“By Monday more than 25,000 German troops, greeted by censer-swinging priests conferring blessings on them, were established in the Rhine zone. While there were still only words from the French, Hitler was consumed with anxiety.” (Toland, page 408) But the British labeled the event as “The Germans, after all, are only going into their back garden.” (page 408) However, “the very next day, …the Council of the League of Nations met in London and unanimously passed a resolution condemning Germany as a treaty-breaker.”(page 408)

Hitler’s foreign advisers read the situation well, insisting that there would be no real consequences. It worked. “Holding the weakest hand, Hitler had bluffed England and France, proof that words of condemnation from international bodies were futile without force behind them….He was also shrewd enough to capitalize on the Rhineland to further solidify his power at home. He dissolved the Reichstag and submitted this policy to plebiscite. Rather than an election campaign, it was a triumphal parade from city to city with the majestic dirigible, Hindenburg, painted all over with swastikas, flying escort overhead….On March 29, without benefit of guns, 98.8 percent of the electorate voted for Hitler. No head of state in the world enjoyed such popularity. Moreover, he had maneuvered his country in little more than three years from supplicant to challenger.” (Toland, page 409)

Ian Kershaw agrees in his more recent, great history. Kershaw begins volume two of his Hitler biography quoting Hitler before the Reichstag on March 7, 1936: “’After three years, I believe that, with the present day, the struggle for German equal rights can be regarded as closed.’….there can be no doubt that the overwhelming mass of German people applauded Hitler’s recovery of German sovereignty in the Rhineland (as they had his earlier steps at throwing off the shackles of Versailles). It was a major triumph for Hitler, both externally and internally. It was the culminating point of the first phase of his dictatorship.” (Kershaw, pp. xxxv – xxxvi).

Richard Evans, defines the moment better than anybody I’ve read. “In March 1936, Germans held their breath while 3,000 troops marched deep into the Rhineland backed by another 30,000 troops who remained on or near the eastern bank of the river. Had France chosen to send their own troops in, the Germans would have been driven out within a few hours despite Hitler’s orders to resist. But, they did not. Believing that the German military presence was ten times greater that it really was, and hamstring by public anxiety about war at a time when a general election was looming, the French government chose inaction….No body at this stage thought of Hitler as different from previous German statesmen, and these had never hidden their desire to move troops back into the Rhineland.” (page 635)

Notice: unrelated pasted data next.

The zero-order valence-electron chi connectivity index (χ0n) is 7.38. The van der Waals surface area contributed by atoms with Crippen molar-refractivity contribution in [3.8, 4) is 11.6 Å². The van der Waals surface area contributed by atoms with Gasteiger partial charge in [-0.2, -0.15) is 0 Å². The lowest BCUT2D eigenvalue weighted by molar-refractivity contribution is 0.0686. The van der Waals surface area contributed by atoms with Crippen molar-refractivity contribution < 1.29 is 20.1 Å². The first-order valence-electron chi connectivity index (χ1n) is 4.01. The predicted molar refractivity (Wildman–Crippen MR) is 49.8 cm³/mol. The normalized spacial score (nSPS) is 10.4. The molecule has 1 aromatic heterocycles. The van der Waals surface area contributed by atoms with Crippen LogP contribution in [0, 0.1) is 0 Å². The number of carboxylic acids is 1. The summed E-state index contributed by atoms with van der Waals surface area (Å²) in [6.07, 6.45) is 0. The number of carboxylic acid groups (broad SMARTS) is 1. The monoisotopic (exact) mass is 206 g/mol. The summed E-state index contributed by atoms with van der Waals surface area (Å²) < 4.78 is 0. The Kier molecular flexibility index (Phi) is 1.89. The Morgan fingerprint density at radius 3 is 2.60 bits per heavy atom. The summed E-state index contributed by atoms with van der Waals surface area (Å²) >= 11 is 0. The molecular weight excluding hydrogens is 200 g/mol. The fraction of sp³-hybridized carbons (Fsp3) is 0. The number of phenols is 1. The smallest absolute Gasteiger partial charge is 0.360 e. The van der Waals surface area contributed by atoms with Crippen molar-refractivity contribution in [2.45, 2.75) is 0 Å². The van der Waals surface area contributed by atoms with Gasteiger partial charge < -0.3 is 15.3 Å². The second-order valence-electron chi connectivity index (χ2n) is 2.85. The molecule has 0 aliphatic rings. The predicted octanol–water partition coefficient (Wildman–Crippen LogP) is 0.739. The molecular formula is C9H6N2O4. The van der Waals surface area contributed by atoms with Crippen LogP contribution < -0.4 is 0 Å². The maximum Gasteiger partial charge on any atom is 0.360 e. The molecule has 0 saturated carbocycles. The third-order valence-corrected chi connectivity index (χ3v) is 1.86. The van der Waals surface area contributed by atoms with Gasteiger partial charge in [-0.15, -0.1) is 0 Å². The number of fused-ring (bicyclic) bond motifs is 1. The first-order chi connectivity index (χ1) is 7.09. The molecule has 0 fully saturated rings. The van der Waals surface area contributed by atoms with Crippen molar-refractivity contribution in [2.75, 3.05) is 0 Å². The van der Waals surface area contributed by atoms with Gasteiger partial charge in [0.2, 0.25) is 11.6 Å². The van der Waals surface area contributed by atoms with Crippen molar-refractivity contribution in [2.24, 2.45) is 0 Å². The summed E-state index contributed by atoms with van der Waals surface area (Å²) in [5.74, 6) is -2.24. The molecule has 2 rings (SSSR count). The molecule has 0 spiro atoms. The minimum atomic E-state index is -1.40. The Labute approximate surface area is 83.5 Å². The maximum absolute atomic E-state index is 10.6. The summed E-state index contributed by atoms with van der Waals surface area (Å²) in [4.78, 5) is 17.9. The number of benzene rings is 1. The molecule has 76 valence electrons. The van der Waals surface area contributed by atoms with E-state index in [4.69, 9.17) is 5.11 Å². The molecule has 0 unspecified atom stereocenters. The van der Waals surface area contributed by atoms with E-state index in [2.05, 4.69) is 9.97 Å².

But, what these quotes don’t reveal is that Hitler manipulated this entire situation. Munich, 1938 makes Hitler's talent for bold political manipulations very clear and it is one of that book’s strengths. But, how Hitler managed the manipulation is a question only William L. Shirer can answer in my library. My copy of Shirer’s still renowned The Rise and the Fall of the Third Reich is a paperback I bought upon graduating from college. I was renting an apartment for a few more weeks, without any job offers, it was summer there was a pool and I had time to do nothing but read, swim, tan and party at night. I really didn’t know what I would do next. I look back on it now and I’m amazed how little thought I gave to my career while in college. It was that free, present moment kind of Being that ultimately lead me to India.

Anyway, I wanted to read something “thick” with some meat on it. For the past few months, I had been shooting and editing a United Way promotional film and playing cameraman to the film efforts of the college’s drama department. I had been only thinking creatively in the moment. I wanted something grounded. Shirer fits the bill. My badly yellowed-page copy is marked up like almost all my other books but the markings are from subsequent readings. That college summer when I first read the book I didn’t underline anything at all. I laid in the sun by the swimming pool and tanned my young runner’s body.